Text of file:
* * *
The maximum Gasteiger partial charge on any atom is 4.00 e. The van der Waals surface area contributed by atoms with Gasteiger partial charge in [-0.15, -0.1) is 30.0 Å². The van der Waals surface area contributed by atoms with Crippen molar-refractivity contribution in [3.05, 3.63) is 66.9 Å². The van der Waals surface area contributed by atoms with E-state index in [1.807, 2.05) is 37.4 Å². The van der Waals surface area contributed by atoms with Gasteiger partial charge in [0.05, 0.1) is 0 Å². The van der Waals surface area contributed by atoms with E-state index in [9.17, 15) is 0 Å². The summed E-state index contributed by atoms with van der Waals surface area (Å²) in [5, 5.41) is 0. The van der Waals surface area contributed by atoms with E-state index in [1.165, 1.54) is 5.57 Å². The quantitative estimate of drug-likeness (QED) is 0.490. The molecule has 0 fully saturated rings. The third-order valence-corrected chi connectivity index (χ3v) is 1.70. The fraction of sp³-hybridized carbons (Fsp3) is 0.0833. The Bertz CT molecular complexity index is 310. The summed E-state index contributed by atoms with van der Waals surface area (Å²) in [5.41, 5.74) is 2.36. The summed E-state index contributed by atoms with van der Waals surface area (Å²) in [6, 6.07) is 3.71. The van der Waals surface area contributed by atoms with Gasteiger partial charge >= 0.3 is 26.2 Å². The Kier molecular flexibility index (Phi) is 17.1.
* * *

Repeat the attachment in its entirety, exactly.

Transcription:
The maximum Gasteiger partial charge on any atom is 4.00 e. The van der Waals surface area contributed by atoms with Gasteiger partial charge in [-0.15, -0.1) is 30.0 Å². The van der Waals surface area contributed by atoms with Crippen molar-refractivity contribution in [3.05, 3.63) is 66.9 Å². The van der Waals surface area contributed by atoms with E-state index in [1.807, 2.05) is 37.4 Å². The van der Waals surface area contributed by atoms with Gasteiger partial charge in [0.05, 0.1) is 0 Å². The van der Waals surface area contributed by atoms with E-state index in [9.17, 15) is 0 Å². The summed E-state index contributed by atoms with van der Waals surface area (Å²) in [5, 5.41) is 0. The van der Waals surface area contributed by atoms with E-state index in [1.165, 1.54) is 5.57 Å². The quantitative estimate of drug-likeness (QED) is 0.490. The molecule has 0 fully saturated rings. The third-order valence-corrected chi connectivity index (χ3v) is 1.70. The fraction of sp³-hybridized carbons (Fsp3) is 0.0833. The Bertz CT molecular complexity index is 310. The summed E-state index contributed by atoms with van der Waals surface area (Å²) in [5.41, 5.74) is 2.36. The summed E-state index contributed by atoms with van der Waals surface area (Å²) in [6, 6.07) is 3.71. The van der Waals surface area contributed by atoms with Gasteiger partial charge >= 0.3 is 26.2 Å². The Kier molecular flexibility index (Phi) is 17.1.